Dean examines Pacific cultures


Matt K. Matsuda analyzes the diverse history of certain cultures in his latest book


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Photo by Tian Li |

Members of the University community participated in a discussion on School of Arts and Sciences Honors Program Dean Matt K. Matsuda’s new book, “Pacific Worlds: A History of Seas, Peoples, and Cultures” yesterday in the Ruth Adams Building on Douglass campus. The book explores cultures from the Pacific in detail.


Professor Matt K. Matsuda travelled extensively to countries such as Vietnam, Indonesia and Japan to piece together the history of a variety of cultures in his latest publication, “Pacific Worlds: A History of Seas, Peoples, and Cultures.”

Matsuda, dean of the School of Arts and Sciences Honors Program, said there are many good textbooks and general studies about East Asia or Southeast Asia, about the Pacific Islands and about the Americas, but nothing about the relations between the people.

“There hasn’t been a large historical account in one volume in which we try to talk about the interconnections and the movements of peoples between all of those regions,” said Matsuda, dean of the College Avenue campus.

From the first discussions with his publisher at Cambridge University Press, Matsuda said he focused on drawing from Asian, American, European, modern and ancient cultures to provide a broad context and perspective for the book.

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Photo by Tian Li |

Matt K. Matsuda, dean of the School of Arts and Sciences

Honors Program, facilitated a discussion yesterday on his latest book in the Ruth Adams Building on Douglass campus.

“American students have long known about the history of the Atlantic world — the Pacific has been less in the consciousness of Americans. But that has increasingly changed because of the global nature of the world now,” Matsuda said.

The reasons for many scholars, professionals and even students to be interested in Pacific and especially Asian history and culture are of great concern in society, he said.

The modern world focuses on Asia today as a place of rising economies, a producer of culture, formerly a major battleground in World War II, a place of major concern for international politics and an area of vital concern for environmentalists, Matsuda said.

Matsuda, who has been at the University since 1993, traveled to destinations including Malaysia, Australia, the Polynesian Islands and Fiji to acquire primary narrative and historical sources for the book, he said.

“Books like this — they can’t be done by sitting in the library here in New Brunswick. One has to go out. One has to travel in Asia and in the Islands, and the University has been very supportive because it recognizes the value of that,” Matsuda said.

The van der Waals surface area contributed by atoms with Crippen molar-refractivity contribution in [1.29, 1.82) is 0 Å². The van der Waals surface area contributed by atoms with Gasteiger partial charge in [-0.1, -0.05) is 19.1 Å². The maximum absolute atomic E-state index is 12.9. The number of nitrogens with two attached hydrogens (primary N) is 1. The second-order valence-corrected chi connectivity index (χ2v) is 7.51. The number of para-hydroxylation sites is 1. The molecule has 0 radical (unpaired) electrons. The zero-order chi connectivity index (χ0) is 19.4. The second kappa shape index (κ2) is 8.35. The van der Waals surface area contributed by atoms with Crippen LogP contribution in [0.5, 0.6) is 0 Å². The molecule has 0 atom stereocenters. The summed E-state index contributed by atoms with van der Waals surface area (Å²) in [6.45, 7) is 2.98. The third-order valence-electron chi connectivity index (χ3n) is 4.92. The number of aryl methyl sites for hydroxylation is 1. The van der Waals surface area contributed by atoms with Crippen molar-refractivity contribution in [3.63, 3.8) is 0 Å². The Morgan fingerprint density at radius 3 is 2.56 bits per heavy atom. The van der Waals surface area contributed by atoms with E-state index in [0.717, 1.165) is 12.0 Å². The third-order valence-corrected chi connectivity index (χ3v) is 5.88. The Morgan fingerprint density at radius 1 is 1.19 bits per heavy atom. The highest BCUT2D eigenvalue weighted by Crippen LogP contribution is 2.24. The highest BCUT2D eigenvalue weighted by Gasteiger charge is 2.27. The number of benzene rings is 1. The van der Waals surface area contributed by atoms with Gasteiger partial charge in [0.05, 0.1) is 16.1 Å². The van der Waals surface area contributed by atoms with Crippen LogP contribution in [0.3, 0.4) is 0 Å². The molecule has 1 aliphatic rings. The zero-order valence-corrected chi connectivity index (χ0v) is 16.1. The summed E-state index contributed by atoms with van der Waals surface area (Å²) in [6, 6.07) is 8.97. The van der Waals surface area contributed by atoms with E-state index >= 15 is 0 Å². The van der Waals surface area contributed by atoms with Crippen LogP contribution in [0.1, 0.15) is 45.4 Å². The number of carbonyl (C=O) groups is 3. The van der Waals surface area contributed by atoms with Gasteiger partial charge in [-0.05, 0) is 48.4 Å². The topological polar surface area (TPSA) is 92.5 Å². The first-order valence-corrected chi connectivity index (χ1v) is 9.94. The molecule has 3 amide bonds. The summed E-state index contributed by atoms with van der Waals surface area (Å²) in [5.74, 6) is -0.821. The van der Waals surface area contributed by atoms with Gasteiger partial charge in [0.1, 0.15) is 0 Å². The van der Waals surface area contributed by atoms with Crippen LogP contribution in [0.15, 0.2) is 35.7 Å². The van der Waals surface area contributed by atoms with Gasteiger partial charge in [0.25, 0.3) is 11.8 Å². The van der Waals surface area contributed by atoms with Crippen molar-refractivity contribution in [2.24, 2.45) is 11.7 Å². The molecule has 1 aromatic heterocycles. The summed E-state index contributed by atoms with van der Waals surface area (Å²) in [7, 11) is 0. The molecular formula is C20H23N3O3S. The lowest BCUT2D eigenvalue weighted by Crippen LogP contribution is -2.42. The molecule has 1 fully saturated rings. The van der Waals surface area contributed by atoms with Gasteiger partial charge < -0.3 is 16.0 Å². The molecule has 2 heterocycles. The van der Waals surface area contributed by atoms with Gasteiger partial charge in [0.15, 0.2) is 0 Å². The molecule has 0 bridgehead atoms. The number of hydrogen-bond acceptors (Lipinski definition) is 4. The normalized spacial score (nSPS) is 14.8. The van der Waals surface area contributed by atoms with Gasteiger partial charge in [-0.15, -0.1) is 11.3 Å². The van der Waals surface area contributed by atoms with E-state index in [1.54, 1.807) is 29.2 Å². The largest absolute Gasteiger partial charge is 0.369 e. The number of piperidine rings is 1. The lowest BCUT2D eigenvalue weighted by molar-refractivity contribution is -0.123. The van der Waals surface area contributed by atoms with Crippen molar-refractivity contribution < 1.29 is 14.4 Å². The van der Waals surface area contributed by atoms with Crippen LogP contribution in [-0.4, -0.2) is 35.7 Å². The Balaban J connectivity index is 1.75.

Matsuda said his interest in the field of history stemmed from a childhood fascination with natural history, a love of storytelling and a desire to better understand different world cultures.

The inspiration to focus his research and his most recent book specifically on Pacific cultures stemmed from personal and familial connections, Matsuda said.

“The oldest part of my family is from Japan, and then my parents were both born and raised in the Hawaiian Islands, and I grew up mostly in California, so the personal connection is very much that trans-Pacific family heritage,” he said.

The research Matsuda conducted earlier in his career focused mostly on European regions where no one he knew as a child had ever been. After many years, his interests circled back to the more familiar Asian and Pacific cultures with which he had always been connected, he said.

The Department of American Studies’ Collective for Asian American Studies at the University hosted a book discussion with Matsuda last night at the Ruth Adams Building on Douglass Campus as part of their cross-cultural series.

Barry Qualls, a professor in the Department of English, who read the book when it was first published, said the unique approach Matsuda takes gave him a whole new perspective on the Pacific region.

“For me it was a revelation because here’s a book that sees everything in the plural ... the various kinds of peoples and the evolution of peoples and the formation of different nations over years is really remarkable,” Qualls said.

Clark Edmond, a School of Arts and Sciences senior, said it was great that the University provides opportunities for students to come out and learn about topics outside of their majors.  

“I just really admire Dean Matsuda because he is basically a master [on] every topic. He’s a musician, he’s teaching a class in social entrepreneurship, he’s the honors Dean, and he just wrote this great book,” said Edmond, who is a student in Matsuda’s honors seminar titled “Social Innovation: The Business of Doing Good.”

Matsuda is not only admired by his students and fellow faculty members, but has also been recognized by the University with the Award for Distinguished Contributions to Undergraduate Teaching and received grants by numerous organizations to further his research.

Matsuda said one of the main goals of the book is to bring together a number of cross-regional perspectives and in turn highlight unique and specific people and cultures instead of reducing them to large generalizations.

“What he does is give you a sense of the richness of this highly diverse region,” Qualls said.

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